Essentials: Entertainment Picks Jan. 21-27 

This Week: Slamdance, Sondheim, Stout Women, Silent Bob & Salzburg

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Slamdance Film Festival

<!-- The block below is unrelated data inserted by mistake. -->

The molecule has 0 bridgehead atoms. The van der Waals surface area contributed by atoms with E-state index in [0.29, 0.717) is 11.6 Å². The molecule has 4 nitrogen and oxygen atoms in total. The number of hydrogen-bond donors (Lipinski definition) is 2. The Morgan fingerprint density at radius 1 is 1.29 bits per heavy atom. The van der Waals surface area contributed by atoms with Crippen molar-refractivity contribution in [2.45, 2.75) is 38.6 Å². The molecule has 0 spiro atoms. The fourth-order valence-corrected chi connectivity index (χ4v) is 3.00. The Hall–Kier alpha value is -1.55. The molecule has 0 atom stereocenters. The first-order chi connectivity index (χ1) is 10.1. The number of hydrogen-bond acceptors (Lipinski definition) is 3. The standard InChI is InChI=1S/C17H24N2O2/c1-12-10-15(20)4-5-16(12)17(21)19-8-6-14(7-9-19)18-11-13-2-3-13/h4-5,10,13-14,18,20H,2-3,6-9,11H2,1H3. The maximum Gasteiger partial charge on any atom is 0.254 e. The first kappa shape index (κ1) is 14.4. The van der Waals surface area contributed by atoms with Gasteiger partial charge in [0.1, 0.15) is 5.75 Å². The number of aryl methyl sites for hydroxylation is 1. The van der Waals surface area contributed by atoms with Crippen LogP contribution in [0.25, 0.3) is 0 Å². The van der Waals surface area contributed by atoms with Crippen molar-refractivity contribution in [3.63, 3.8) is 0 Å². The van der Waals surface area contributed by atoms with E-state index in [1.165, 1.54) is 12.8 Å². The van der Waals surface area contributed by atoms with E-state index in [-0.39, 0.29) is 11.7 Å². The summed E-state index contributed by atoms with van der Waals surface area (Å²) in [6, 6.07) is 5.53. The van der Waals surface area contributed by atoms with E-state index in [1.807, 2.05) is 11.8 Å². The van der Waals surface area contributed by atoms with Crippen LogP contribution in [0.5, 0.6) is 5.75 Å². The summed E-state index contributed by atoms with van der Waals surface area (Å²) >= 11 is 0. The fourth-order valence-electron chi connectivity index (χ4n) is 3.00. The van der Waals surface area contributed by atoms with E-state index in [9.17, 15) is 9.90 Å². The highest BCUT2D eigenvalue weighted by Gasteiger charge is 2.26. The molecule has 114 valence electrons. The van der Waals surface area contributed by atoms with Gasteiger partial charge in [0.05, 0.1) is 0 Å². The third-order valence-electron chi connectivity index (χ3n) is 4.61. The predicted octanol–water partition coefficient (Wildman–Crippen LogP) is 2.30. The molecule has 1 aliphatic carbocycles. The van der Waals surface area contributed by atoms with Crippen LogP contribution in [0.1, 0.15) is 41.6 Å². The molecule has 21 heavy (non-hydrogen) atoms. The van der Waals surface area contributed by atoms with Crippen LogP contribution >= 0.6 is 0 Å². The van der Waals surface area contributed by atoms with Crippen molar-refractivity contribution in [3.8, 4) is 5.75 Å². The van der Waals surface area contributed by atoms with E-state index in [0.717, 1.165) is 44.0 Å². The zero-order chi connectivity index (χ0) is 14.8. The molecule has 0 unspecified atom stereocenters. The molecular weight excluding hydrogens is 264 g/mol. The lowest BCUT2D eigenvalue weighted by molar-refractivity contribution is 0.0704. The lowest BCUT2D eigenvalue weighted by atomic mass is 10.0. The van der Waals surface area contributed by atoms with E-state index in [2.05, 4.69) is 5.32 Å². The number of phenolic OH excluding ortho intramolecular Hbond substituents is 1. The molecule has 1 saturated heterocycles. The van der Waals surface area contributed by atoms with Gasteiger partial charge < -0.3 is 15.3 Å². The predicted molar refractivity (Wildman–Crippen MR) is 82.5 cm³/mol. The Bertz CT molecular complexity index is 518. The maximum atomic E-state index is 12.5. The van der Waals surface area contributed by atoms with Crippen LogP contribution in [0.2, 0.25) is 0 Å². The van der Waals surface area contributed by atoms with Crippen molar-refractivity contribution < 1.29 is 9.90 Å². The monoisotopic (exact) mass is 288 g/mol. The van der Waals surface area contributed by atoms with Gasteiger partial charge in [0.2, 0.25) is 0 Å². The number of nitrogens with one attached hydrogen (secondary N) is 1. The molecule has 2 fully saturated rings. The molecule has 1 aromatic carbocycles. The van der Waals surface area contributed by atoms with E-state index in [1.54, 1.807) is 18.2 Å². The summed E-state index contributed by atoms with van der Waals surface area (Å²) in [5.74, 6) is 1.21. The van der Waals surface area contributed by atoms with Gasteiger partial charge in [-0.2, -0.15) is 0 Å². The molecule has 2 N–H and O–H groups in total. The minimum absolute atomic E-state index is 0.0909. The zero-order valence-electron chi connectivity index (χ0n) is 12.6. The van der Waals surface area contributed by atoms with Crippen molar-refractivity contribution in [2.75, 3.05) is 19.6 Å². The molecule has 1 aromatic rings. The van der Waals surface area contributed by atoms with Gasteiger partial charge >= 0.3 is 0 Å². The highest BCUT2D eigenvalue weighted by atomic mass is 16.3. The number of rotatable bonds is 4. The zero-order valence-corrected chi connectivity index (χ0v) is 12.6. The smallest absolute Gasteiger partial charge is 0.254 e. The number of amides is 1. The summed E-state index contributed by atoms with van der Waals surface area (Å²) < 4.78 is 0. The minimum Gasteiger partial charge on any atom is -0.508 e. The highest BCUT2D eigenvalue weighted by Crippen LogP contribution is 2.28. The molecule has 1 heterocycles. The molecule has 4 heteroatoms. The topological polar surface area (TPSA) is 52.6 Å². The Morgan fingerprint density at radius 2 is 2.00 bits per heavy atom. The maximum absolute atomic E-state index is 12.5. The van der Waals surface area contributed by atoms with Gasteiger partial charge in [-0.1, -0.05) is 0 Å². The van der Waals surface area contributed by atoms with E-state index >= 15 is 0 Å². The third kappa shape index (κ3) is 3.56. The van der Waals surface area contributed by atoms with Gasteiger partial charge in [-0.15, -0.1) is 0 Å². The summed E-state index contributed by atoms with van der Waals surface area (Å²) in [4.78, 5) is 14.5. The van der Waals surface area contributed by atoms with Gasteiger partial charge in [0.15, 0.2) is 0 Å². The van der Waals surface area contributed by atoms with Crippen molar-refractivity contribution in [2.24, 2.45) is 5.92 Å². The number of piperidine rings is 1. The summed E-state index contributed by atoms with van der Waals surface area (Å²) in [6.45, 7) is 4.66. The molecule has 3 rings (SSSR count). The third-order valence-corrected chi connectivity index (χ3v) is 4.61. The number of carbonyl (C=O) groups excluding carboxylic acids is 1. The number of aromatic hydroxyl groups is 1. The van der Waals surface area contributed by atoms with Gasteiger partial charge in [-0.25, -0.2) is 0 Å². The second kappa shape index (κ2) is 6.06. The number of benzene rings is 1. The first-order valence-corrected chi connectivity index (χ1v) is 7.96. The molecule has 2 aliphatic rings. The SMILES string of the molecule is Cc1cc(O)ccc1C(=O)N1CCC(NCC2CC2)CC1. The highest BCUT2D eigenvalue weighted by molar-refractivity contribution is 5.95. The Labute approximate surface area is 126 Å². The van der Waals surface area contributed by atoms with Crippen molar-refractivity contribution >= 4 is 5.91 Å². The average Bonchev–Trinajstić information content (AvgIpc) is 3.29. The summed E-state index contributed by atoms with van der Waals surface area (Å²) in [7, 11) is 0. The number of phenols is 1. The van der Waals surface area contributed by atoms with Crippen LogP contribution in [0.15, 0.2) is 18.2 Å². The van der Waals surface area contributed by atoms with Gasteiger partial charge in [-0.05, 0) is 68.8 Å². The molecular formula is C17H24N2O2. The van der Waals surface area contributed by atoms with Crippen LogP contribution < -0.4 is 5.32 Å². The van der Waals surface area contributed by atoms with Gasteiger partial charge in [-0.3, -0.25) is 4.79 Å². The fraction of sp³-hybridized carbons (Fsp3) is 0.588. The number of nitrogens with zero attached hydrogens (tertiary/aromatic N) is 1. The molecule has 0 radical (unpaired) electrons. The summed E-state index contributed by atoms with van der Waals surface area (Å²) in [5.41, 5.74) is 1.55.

With the Sundance Film Festival kicking off at the end of January, Park City residents are preparing for the onslaught of vacationers and celebrity sightings. However, some might not be as familiar with the other major film festival happening simultaneously. After a group of subversive filmmakers weren't accepted into the Sundance Film Festival, they decided to create their own group called Slamdance: Anarchy in Utah. Some 20 years later, they've become a year-round organization dedicated to the development of unique and innovative filmmakers from all over the globe. Every January this group organizes its main event, the Slamdance Film Festival. In contrast to Sundance, it's smaller and the judges are drawn more to a unique voice than just a high production level. The biggest difference between the two festivals is that many filmmakers who screen their work at Sundance have already received a distribution deal of some sort. Slamdance limits its entries to those first-time directors who have yet to receive one. In 2015, the group received more than 5,000 submissions. From those, they screened about 100 films for the main competition—30 features and 70 shorts. Each film screened is eligible to receive cash and other prizes, as well as the coveted Slamdance Sparky. Christopher Nolan (The Dark Knight trilogy), Benh Zeitlin (Beasts of the Southern Wild) and Lena Dunham (Girls) are some of the directors discovered at past festivals. (Shawna Meyer) Slamdance Film Festival @ Treasure Mountain Inn, 255 Main, Park City, 323-466-1786, Jan. 22-28, $8-$12, passes $125-$350.